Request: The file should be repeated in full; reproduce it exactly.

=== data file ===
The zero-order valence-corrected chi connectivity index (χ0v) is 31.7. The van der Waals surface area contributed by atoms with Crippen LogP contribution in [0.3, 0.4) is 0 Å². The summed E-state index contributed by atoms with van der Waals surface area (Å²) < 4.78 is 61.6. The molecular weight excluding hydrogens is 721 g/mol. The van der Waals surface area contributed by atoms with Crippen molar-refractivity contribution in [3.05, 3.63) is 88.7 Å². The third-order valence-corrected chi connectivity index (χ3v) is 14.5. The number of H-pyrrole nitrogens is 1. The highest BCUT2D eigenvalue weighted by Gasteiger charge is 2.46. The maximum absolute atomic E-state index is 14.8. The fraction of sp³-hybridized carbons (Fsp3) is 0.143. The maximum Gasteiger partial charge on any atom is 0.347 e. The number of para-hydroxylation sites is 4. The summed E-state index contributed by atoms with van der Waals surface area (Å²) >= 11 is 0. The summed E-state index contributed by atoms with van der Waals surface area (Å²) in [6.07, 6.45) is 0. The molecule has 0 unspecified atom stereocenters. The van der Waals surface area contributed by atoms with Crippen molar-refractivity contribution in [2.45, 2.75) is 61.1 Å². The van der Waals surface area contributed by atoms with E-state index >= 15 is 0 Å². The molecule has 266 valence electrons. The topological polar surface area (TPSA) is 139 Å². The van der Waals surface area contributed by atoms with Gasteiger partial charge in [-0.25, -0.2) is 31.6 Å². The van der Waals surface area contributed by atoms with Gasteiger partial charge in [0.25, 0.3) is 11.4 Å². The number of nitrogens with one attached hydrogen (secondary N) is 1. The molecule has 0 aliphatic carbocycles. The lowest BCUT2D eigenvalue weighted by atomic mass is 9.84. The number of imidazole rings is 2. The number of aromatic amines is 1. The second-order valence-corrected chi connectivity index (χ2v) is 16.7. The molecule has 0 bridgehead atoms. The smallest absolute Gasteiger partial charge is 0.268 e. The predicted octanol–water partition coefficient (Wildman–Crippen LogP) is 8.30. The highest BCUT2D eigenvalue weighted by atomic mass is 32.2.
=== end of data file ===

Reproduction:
The zero-order valence-corrected chi connectivity index (χ0v) is 31.7. The van der Waals surface area contributed by atoms with Crippen LogP contribution in [0.3, 0.4) is 0 Å². The summed E-state index contributed by atoms with van der Waals surface area (Å²) < 4.78 is 61.6. The molecular weight excluding hydrogens is 721 g/mol. The van der Waals surface area contributed by atoms with Crippen molar-refractivity contribution in [3.05, 3.63) is 88.7 Å². The third-order valence-corrected chi connectivity index (χ3v) is 14.5. The number of H-pyrrole nitrogens is 1. The highest BCUT2D eigenvalue weighted by Gasteiger charge is 2.46. The maximum absolute atomic E-state index is 14.8. The fraction of sp³-hybridized carbons (Fsp3) is 0.143. The maximum Gasteiger partial charge on any atom is 0.347 e. The number of para-hydroxylation sites is 4. The summed E-state index contributed by atoms with van der Waals surface area (Å²) >= 11 is 0. The summed E-state index contributed by atoms with van der Waals surface area (Å²) in [6.07, 6.45) is 0. The molecule has 0 unspecified atom stereocenters. The van der Waals surface area contributed by atoms with Crippen molar-refractivity contribution in [2.45, 2.75) is 61.1 Å². The van der Waals surface area contributed by atoms with E-state index >= 15 is 0 Å². The molecule has 266 valence electrons. The topological polar surface area (TPSA) is 139 Å². The van der Waals surface area contributed by atoms with Gasteiger partial charge in [-0.25, -0.2) is 31.6 Å². The van der Waals surface area contributed by atoms with Gasteiger partial charge in [0.25, 0.3) is 11.4 Å². The number of nitrogens with one attached hydrogen (secondary N) is 1. The molecule has 0 aliphatic carbocycles. The lowest BCUT2D eigenvalue weighted by atomic mass is 9.84. The number of imidazole rings is 2. The number of aromatic amines is 1. The second-order valence-corrected chi connectivity index (χ2v) is 16.7. The molecule has 0 bridgehead atoms. The smallest absolute Gasteiger partial charge is 0.268 e. The predicted octanol–water partition coefficient (Wildman–Crippen LogP) is 8.30. The highest BCUT2D eigenvalue weighted by atomic mass is 32.2.